“Communication is the real work of leadership,” says HBS professor Nitin Nohria, who documented the importance of persuasion. He believes effective leaders are masters of the classical elements of oratory, as outlined by Aristotle centuries ago.
“You can reach people through logos or logic, by appealing to their sense of what is rational,” he explains. “You can use pathos, appealing to their emotions, or you can make an argument based on their sense of values or ethos.” Great leaders, he notes, “spend the bulk of their time communicating, and they know how to employ all three of Aristotle’s rhetorical elements.”
Of course, knowing your audience is also essential. “Great communicators have an appreciation for positioning,” states John Kotter. “They understand the people they’re trying to reach and what they can and can’t hear. They send their message in through an open door rather than trying to push it through a wall.”
Badaracco believes part of knowing your audience is the ability to listen. “Communication can’t always follow the top-down model,” he says. “With the fluidity of information in business today, leaders need to be masterful listeners; they need to be able to receive as well as send.”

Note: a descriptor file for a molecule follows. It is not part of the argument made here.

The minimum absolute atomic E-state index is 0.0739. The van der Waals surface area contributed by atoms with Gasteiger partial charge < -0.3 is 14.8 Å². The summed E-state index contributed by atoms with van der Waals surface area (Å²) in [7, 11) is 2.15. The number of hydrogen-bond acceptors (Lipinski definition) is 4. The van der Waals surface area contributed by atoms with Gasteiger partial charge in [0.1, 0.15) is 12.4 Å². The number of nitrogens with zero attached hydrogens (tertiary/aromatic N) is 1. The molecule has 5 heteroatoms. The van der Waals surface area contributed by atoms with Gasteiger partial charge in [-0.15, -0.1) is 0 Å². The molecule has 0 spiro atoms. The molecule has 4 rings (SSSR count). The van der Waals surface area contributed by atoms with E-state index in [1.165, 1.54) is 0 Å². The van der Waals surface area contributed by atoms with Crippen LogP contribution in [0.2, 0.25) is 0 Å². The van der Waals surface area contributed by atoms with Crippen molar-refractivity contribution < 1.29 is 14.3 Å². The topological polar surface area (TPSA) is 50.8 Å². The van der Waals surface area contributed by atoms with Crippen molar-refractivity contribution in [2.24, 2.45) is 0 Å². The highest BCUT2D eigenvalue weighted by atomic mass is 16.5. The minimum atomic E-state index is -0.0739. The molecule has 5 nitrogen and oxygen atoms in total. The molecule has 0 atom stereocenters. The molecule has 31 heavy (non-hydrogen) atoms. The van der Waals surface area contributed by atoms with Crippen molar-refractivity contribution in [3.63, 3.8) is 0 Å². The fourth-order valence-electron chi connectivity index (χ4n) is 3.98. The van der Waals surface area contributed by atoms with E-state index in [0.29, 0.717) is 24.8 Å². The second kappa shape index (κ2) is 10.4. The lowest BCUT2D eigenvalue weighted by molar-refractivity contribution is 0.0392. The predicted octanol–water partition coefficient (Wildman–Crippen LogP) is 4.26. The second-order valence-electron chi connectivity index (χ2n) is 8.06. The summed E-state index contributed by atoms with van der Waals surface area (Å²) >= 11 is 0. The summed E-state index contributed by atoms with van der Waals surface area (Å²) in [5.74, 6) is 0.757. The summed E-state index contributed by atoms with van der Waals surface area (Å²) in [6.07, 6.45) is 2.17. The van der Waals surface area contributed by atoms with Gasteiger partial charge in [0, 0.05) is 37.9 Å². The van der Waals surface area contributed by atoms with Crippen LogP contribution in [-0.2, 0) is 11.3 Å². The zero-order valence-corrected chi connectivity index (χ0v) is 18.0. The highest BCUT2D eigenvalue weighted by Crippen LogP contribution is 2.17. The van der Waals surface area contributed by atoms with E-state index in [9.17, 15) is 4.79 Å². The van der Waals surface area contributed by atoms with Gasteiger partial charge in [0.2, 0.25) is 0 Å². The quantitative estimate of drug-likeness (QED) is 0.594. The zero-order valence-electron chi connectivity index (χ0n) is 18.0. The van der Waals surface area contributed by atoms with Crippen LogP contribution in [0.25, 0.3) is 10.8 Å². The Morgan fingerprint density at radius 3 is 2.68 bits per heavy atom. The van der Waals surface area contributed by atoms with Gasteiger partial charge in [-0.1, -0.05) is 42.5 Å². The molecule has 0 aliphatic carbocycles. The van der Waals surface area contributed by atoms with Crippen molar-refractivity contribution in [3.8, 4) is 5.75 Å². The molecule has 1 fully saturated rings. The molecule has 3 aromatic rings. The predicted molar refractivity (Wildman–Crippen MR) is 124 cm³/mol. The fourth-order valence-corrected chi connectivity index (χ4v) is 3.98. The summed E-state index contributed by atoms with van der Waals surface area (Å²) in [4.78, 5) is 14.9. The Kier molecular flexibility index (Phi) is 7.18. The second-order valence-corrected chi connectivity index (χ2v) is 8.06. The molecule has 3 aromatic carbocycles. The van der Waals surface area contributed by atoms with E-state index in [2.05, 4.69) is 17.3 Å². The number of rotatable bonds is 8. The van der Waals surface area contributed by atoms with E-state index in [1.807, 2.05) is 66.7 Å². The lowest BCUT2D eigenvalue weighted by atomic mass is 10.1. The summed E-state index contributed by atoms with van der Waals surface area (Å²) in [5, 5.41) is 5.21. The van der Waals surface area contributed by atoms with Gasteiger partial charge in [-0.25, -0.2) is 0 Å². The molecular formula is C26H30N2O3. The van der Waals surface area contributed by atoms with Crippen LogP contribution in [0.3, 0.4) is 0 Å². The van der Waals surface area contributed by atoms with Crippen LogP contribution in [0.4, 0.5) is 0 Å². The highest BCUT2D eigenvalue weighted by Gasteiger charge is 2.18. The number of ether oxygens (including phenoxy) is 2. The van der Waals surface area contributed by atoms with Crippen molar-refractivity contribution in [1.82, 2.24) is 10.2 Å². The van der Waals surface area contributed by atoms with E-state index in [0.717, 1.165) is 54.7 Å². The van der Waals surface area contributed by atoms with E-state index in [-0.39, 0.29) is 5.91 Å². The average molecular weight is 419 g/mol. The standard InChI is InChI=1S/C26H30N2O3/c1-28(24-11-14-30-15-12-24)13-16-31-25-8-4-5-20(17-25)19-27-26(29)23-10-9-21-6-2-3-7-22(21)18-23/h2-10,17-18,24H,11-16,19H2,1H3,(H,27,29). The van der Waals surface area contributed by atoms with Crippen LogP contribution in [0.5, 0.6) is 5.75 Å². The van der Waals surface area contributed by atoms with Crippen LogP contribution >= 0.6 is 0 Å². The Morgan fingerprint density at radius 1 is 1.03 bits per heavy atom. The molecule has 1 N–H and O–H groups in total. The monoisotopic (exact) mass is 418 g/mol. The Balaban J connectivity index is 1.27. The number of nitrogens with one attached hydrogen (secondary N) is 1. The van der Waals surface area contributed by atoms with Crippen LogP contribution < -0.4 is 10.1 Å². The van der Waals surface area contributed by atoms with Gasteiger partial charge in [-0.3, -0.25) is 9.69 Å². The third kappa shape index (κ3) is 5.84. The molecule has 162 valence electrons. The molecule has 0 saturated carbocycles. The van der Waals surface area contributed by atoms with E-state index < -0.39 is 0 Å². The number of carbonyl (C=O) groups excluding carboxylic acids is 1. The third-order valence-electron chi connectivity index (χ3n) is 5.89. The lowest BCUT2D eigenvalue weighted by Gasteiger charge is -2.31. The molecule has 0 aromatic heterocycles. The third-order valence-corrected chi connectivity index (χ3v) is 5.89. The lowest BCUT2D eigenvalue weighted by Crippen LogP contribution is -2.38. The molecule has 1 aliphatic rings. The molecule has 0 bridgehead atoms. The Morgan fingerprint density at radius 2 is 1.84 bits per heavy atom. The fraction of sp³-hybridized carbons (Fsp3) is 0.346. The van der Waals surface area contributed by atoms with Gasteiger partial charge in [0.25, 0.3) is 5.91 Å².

David Thomas stresses the importance of “multimodality” in communication. “What you say is only the beginning,” he states. “Your behavior, your actions, and your decisions are also ways of communicating, and leaders have to learn how to create a consistent message through all of these. It’s been said many times, but leaders lead by example.”
For Rosabeth Moss Kanter, a key question is whether a leader’s personal passion matches his or her aspirations. “There are so many false starts, unexpected obstacles, and surprising turns along the path to change.
Daily work often drains energy needed for change,” she says. “Leaders must pick causes they won’t abandon easily, remain committed despite setbacks, and communicate their big ideas over and over again in every encounter.”